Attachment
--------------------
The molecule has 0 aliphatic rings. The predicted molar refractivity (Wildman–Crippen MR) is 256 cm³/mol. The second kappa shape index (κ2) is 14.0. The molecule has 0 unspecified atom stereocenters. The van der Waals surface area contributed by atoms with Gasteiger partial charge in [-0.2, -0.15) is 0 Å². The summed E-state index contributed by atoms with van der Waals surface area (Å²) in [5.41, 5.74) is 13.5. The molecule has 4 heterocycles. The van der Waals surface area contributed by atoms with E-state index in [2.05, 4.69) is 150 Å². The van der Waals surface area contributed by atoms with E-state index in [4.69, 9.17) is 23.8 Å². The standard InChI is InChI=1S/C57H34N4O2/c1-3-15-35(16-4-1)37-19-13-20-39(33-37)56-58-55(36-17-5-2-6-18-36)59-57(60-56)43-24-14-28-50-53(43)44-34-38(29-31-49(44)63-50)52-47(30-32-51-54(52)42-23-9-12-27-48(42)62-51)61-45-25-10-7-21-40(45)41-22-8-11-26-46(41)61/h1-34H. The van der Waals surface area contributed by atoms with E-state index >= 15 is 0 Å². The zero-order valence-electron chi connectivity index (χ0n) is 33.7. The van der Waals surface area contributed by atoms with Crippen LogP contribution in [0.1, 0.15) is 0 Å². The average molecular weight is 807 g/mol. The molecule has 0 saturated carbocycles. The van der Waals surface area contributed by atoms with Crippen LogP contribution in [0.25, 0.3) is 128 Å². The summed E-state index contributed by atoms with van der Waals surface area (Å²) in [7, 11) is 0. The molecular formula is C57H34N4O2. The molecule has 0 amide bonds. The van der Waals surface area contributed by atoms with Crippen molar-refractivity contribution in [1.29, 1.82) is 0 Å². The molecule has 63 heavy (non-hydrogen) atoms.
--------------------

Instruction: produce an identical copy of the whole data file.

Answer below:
The molecule has 0 aliphatic rings. The predicted molar refractivity (Wildman–Crippen MR) is 256 cm³/mol. The second kappa shape index (κ2) is 14.0. The molecule has 0 unspecified atom stereocenters. The van der Waals surface area contributed by atoms with Gasteiger partial charge in [-0.2, -0.15) is 0 Å². The summed E-state index contributed by atoms with van der Waals surface area (Å²) in [5.41, 5.74) is 13.5. The molecule has 4 heterocycles. The van der Waals surface area contributed by atoms with E-state index in [2.05, 4.69) is 150 Å². The van der Waals surface area contributed by atoms with E-state index in [4.69, 9.17) is 23.8 Å². The standard InChI is InChI=1S/C57H34N4O2/c1-3-15-35(16-4-1)37-19-13-20-39(33-37)56-58-55(36-17-5-2-6-18-36)59-57(60-56)43-24-14-28-50-53(43)44-34-38(29-31-49(44)63-50)52-47(30-32-51-54(52)42-23-9-12-27-48(42)62-51)61-45-25-10-7-21-40(45)41-22-8-11-26-46(41)61/h1-34H. The van der Waals surface area contributed by atoms with E-state index >= 15 is 0 Å². The zero-order valence-electron chi connectivity index (χ0n) is 33.7. The van der Waals surface area contributed by atoms with Crippen LogP contribution in [0.1, 0.15) is 0 Å². The average molecular weight is 807 g/mol. The molecule has 0 saturated carbocycles. The van der Waals surface area contributed by atoms with Crippen LogP contribution in [0.25, 0.3) is 128 Å². The summed E-state index contributed by atoms with van der Waals surface area (Å²) in [7, 11) is 0. The molecular formula is C57H34N4O2. The molecule has 0 amide bonds. The van der Waals surface area contributed by atoms with Crippen molar-refractivity contribution in [1.29, 1.82) is 0 Å². The molecule has 63 heavy (non-hydrogen) atoms.